Sneakers had a blind person, inspired by (but not a fictional version of) an actual blind person, whose hearing was incredibly useful for dealing with electronics.

  14. Shannon C. January 26, 2014 at 11:09 am

    Oh, yes. I’m sure echolocation in Daredevil isn’t used the way the blind people I know use it. (I mostly use it to figure out where buildings are when I’m outside, which will probably never come in handy if I’m called on to fight crime.

    Oh yes. That story idea is awesome. I would love to read it!

  15. Lonespark January 26, 2014 at 2:52 pm

    Ooops, in my last paragraph above it’s supposed to be The Broken Kingdoms.

    Yeah, I wanted to say something about blind characters who see magic and stuff, but I figured I didn’t really have any particular insight beyond, “That is problematic, yo!”

    Toph lives in a world where she’s disabled due to blindness and a has a superpower because she’s an earthbender. And is, in fact one of the greatest earthbenders ever. But she still lives in a world where writing is calligraphy in ink on paper, and it’s never really addressed whether someone has come up with characters for the blind or anything. There are lots of other benders, some of whom are also prodigies… Azula is tricky because she’s clearly a prodigy and clearly disabled by the end, but her mental illness is interwoven with the abuse she survives and perpetrates… There’s also Teo, who is physically disabled and lacks superpowers and is an all-around good guy, but he’s a minor character, and mostly none of them get developed enough to fully express their awesome.

    Tulo I would say is absolutely a many-faceted character, even though we never get to hear her point of view because she’s the friend and lover of one of the series’ narrators. There’s a lot of physical variation in the books. A major character who sets many of the events of the story in motion is a young girl who is deaf and struggles to build a fulfilling life while her brother tries to shelter her. There are people who are magical, such as the protagonist’s lover who is a water-being, who therefore have different strengths and weaknesses than humans. The protagonist grows wings as a result of a deal with a spirit, which is painful, and in cultures where shirts are worn (not all the ones in the book) she’s yet more of an Other… There two other major characters who sacrifice parts of limbs and go on living their complex lives… And there is a family of congenitally deaf people who are important but not much developed in the books that actually got published… I recommend the books especially due to the many awesome female characters, including protagonists and antagonists and political and religious leaders.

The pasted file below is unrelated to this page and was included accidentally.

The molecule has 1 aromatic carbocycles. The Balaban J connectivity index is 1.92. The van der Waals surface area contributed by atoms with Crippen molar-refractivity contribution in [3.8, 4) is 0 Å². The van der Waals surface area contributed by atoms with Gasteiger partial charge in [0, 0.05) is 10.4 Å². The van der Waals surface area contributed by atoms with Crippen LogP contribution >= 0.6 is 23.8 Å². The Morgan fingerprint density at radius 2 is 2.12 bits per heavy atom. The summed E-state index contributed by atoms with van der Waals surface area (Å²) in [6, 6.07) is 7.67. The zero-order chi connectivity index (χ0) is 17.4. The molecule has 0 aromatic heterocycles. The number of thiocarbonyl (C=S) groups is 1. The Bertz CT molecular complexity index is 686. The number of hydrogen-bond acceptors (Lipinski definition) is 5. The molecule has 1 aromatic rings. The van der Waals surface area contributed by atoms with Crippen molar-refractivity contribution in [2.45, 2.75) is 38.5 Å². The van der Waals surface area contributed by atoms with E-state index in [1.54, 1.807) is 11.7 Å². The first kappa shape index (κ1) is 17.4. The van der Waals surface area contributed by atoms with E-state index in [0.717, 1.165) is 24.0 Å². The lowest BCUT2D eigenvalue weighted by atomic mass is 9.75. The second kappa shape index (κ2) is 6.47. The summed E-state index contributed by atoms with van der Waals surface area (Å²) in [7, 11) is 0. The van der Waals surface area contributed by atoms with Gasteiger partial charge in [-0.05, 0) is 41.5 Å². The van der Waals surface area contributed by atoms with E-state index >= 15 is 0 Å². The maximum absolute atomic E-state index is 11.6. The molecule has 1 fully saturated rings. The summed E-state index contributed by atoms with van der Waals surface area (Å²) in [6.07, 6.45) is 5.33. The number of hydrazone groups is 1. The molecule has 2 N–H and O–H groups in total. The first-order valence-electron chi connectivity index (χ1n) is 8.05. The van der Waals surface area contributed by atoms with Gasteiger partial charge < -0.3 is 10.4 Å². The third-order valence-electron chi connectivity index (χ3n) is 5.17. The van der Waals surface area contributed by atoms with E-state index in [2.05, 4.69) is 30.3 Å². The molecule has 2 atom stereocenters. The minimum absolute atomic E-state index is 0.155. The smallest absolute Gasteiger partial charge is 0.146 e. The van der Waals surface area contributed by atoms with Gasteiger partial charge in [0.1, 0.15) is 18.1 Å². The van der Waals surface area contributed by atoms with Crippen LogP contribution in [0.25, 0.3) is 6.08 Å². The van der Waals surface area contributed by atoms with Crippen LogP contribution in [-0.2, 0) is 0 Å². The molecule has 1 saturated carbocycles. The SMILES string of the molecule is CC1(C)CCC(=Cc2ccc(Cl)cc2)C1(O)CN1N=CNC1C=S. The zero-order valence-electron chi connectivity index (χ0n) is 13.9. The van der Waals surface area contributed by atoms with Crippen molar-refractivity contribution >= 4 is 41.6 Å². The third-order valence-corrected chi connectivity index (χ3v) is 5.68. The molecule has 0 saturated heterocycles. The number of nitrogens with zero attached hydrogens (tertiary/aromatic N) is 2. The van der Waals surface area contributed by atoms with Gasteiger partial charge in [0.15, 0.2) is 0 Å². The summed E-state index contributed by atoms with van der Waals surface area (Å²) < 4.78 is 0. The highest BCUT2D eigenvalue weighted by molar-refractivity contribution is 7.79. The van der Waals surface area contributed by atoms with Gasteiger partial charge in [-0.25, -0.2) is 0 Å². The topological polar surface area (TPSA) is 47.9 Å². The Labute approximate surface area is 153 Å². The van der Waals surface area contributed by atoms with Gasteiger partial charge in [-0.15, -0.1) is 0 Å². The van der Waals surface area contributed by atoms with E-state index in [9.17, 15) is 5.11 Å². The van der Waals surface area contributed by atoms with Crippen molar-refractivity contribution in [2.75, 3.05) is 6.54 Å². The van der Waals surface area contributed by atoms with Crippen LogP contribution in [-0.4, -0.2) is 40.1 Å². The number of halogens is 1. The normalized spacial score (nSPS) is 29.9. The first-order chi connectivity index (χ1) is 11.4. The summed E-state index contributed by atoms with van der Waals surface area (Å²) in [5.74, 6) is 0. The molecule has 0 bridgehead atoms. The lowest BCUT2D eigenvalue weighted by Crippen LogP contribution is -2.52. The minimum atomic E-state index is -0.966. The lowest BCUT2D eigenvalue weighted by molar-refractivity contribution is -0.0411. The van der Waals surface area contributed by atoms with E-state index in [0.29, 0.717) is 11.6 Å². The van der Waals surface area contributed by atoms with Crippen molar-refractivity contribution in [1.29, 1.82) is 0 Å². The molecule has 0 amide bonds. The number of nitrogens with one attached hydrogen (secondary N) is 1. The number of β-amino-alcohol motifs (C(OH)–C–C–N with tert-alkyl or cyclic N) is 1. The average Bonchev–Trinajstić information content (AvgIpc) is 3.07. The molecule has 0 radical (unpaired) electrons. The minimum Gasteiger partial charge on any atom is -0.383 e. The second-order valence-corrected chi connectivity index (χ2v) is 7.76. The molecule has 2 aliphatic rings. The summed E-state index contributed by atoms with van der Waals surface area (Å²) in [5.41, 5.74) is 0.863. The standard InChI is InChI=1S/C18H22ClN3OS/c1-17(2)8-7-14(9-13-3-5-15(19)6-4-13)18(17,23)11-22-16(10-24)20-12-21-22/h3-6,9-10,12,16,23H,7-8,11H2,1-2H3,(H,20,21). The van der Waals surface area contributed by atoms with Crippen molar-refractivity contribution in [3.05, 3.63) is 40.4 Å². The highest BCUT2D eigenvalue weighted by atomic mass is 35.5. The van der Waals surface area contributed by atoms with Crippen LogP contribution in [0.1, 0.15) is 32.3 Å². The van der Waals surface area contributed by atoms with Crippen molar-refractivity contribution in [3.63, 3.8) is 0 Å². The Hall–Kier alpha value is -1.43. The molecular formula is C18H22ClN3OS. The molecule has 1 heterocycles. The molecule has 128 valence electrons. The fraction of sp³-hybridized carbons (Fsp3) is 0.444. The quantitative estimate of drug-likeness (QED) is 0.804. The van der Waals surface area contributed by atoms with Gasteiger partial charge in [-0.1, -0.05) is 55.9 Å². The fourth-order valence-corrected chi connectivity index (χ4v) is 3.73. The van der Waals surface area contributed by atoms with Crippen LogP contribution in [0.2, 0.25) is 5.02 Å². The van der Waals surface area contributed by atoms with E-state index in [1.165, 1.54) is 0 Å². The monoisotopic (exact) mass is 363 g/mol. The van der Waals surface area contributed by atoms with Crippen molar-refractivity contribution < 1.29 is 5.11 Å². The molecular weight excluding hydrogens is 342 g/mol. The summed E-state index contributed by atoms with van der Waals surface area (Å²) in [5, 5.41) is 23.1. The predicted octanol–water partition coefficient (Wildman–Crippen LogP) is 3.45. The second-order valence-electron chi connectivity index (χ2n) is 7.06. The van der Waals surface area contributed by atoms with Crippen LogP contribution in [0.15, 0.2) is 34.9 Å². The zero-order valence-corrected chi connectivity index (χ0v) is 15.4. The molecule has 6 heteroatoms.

Oree Shoth… I had a hard time connecting, not with her as a characters, but with that book’s plot and her part in it, and Jemisin had a blog post discussing her authorial choices here: and it includes the following quote: “I wanted her blindness to be part of her identity, as unremarkable as her gender or race… but by constructing her blindness as the result of her magic, I not only made it remarkable, I emphasized its abnormality… Doh.”

  16. Lonespark January 26, 2014 at 2:53 pm

    LOL I should clearly try to write this story myself rather than complain about things I haven’t read on the Internet, shouldn’t I?

    You should absolutely do both of these things.

  17. Lonespark January 26, 2014 at 3:01 pm

    Also, Whistler is Sneakers is a fun all-around character. I do wish they’d got a blind actor to play him, despite how awesome David Strathairn is… I did think they did a great job of showing how his many talents, some of which were directly related to navigating as a blind person in a sighted world, were used to great effect by a team that valued each one of its members.

    And and and… the other thing I was going to mention was that I’ve seen the ASL film In The Can and… I don’t know what to say about it, although I enjoyed the experience. I have a friend who saw and loved it who speaks ASL, whereas I don’t at all, so I had to rely on subtitles.

  18. Lonespark January 26, 2014 at 3:19 pm

    A think that needs to stop or at least be called out is “heroic” sacrifices that are pointless, or could be rendered unnecessary through better planning.

  19. christhecynic January 26, 2014 at 3:58 pm

    “You’ve saved the world, let’s erase your memory.”

    Or for that matter, “Any fucking thing at all, let’s erase your memory.”